What do you do when your brand is hijacked? Lessons from Skittles and Donald Trump Jr

Skittles

Source: AP Photo/Mark Lennihan

By Dr Anne Lane and Dr Kim Johnston

Donald Trump Jr recently stirred up a rainbow of reactions on Twitter when he compared refugees to Skittles lollies. Trump Jr. used the analogy to suggest that allowing large numbers of refugees into a country was like grabbing a handful of the lollies, knowing that perhaps three of them could kill you.

The insinuation that these lethal lollies could be equated with dangerous extremists hiding among refugees has unleashed a wave of condemnation from around the world. But it does raise an interesting question for organisations. What do you do when – like Skittles – your brand is hijacked?

We’re not talking here about the lucrative role of product placement, where companies pay large sums of money to feature in the latest movies or TV series – think Nike’s self-lacing shoes in Back to the Future, and Pizza Hut’s prominent role in Wayne’s World. Nor are we talking about those rare instances where a product becomes the inadvertent hero of a news story, such as the lost skier who attributed his survival for three days and nights in the Scottish Highlands to the ingestion of a single Mars Bar.

What happened to Skittles was the hijacking of its brand. Donald Trump Jr used the multi-coloured and widely-recognised lollies in his efforts to promote his father’s agenda without the permission or sanction of Mars, the makers of Skittles. No-one asked Mars if it was okay to do this as – presumably – they knew the answer would be a resounding ‘no’. Trump Jr went ahead anyway, perhaps because he thought the analogy would work so well with Trump Sr’s supporters (although no research currently exists to establish a link between Trump voters and Skittles consumption).

Mars has spent a lot of time and money building up an image of Skittles as a fun treat for teenagers, using the somewhat-hippyish tagline “Taste the rainbow”. Trump Jr’s linking of this innocuous product with the Trump camp’s highly contentious views on immigration might sound like a recipe for disaster for the candy producer. And it’s not the first time Skittles has found itself mixed up with controversy and social movements. In 2012, Trayvon Martin was gunned down by police in the US who thought he was carrying a gun in his pocket. The ‘gun’ turned out to be a packet of Skittles. For some time after that, Skittles were left in piles on street corners as a symbol of social disquiet and dissatisfaction over police behaviour.

Regardless of whether it happened spontaneously as a mark of community concern, or strategically as part of a monumental political campaign, Skittles has twice found its brand was being hijacked. In both cases, Skittles responded in a similar way – and their response provides a valuable lesson for other organisations that might find themselves in a similar position.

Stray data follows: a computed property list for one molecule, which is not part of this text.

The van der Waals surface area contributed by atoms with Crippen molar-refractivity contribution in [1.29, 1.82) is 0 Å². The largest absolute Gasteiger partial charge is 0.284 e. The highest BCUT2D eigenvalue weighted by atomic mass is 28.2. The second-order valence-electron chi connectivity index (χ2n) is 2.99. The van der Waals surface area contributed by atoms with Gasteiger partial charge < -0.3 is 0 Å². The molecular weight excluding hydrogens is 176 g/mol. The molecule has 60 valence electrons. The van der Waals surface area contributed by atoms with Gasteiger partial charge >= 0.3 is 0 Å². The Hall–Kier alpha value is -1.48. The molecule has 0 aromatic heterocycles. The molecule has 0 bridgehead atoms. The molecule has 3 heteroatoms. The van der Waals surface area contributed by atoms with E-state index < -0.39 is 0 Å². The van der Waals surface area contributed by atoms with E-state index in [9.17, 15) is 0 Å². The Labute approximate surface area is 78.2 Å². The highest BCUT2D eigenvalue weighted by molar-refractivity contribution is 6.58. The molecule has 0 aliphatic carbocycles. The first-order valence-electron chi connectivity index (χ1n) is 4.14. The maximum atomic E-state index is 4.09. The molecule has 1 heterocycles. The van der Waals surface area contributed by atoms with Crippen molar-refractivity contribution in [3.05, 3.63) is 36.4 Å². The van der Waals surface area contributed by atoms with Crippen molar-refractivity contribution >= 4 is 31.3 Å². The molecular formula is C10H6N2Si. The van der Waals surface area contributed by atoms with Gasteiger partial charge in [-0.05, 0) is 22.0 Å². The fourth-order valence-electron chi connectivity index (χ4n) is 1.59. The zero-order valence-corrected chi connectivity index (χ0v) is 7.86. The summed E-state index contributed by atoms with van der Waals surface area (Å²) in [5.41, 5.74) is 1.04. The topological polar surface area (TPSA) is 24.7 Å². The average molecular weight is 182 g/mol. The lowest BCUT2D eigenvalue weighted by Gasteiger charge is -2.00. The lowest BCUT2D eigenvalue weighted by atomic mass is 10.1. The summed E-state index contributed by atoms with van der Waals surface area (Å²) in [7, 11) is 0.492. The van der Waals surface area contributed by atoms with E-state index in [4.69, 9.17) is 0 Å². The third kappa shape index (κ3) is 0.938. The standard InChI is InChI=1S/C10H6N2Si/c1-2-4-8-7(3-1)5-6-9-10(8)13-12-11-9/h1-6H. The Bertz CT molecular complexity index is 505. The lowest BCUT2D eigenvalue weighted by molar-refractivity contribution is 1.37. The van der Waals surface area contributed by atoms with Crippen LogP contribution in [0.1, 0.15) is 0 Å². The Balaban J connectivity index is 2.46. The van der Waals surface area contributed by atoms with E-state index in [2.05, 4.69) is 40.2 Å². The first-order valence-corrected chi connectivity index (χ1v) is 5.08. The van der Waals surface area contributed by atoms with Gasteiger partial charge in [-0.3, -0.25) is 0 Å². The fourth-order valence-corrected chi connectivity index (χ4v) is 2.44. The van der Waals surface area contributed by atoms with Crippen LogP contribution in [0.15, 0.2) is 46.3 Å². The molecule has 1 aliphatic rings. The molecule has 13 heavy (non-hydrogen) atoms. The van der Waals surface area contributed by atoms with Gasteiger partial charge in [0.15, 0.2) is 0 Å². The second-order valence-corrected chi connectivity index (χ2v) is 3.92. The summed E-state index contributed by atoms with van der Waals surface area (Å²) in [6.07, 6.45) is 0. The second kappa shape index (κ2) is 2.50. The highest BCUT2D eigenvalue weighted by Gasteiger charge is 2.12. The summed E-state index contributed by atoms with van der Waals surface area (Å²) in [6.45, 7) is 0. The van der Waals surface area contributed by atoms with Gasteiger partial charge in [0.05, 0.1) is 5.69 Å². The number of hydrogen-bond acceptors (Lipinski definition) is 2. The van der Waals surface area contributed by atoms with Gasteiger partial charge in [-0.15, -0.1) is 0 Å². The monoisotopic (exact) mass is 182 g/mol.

Skittles could have responded by:

  • Making a formal – perhaps legal – complaint, seeking a retraction of Trump Jr’s use of their product, and a commitment that it wouldn’t be repeated. While this might have been the first avenue Skittles considered, it was probably just as well they didn’t continue along that path. Responding to challenges in this way can seriously backfire, cost a fortune, and not end the way you might like (McLibel anyone?).
  • Choosing to make a strong statement against the use of their brand, and/or spoken out against the point of view they might otherwise be seen as espousing. This is the line Jimmy Barnes took when he found out extremist groups like Reclaim Australia were using his songs at their rallies. However, this course of action runs the risk of providing the oxygen of publicity to the very discussion you’re trying to damp down.
  • Capitalising on the social media interest in Trump Jr’s comments by integrating them into a flash marketing campaign. We saw something similar to this when fried chicken restaurants posted Tweets offering Game of Thrones character The Hound a delivery of their products after he stated his desire to eat “…every [expletive] chicken in this room”. Taking this approach would have been fraught with danger for Skittles though as it would probably have been seen as very tacky to spin their hijacking for commercial benefit.

So what did Skittles do?

The brand posted a very restrained response on social media, stating that “Skittles are candy: refugees are people. It’s an inappropriate analogy. We respectfully refrain from further comment, as that could be misinterpreted as marketing.”

Elegant in its simplicity and parsimonious use of language, this response has been well received by social media denizens. More importantly, it walks the fine line between protecting the brand and not upsetting some powerful people. It might just be the ultimate ‘snackdown’ for brand hijackers.

Dr Anne Lane is a subject area coordinator in the QUT Business School at the Queensland University of Technology and Dr Kim Johnston is a senior lecturer in the QUT Business School. Both are experts in advertising, marketing and public relations. 

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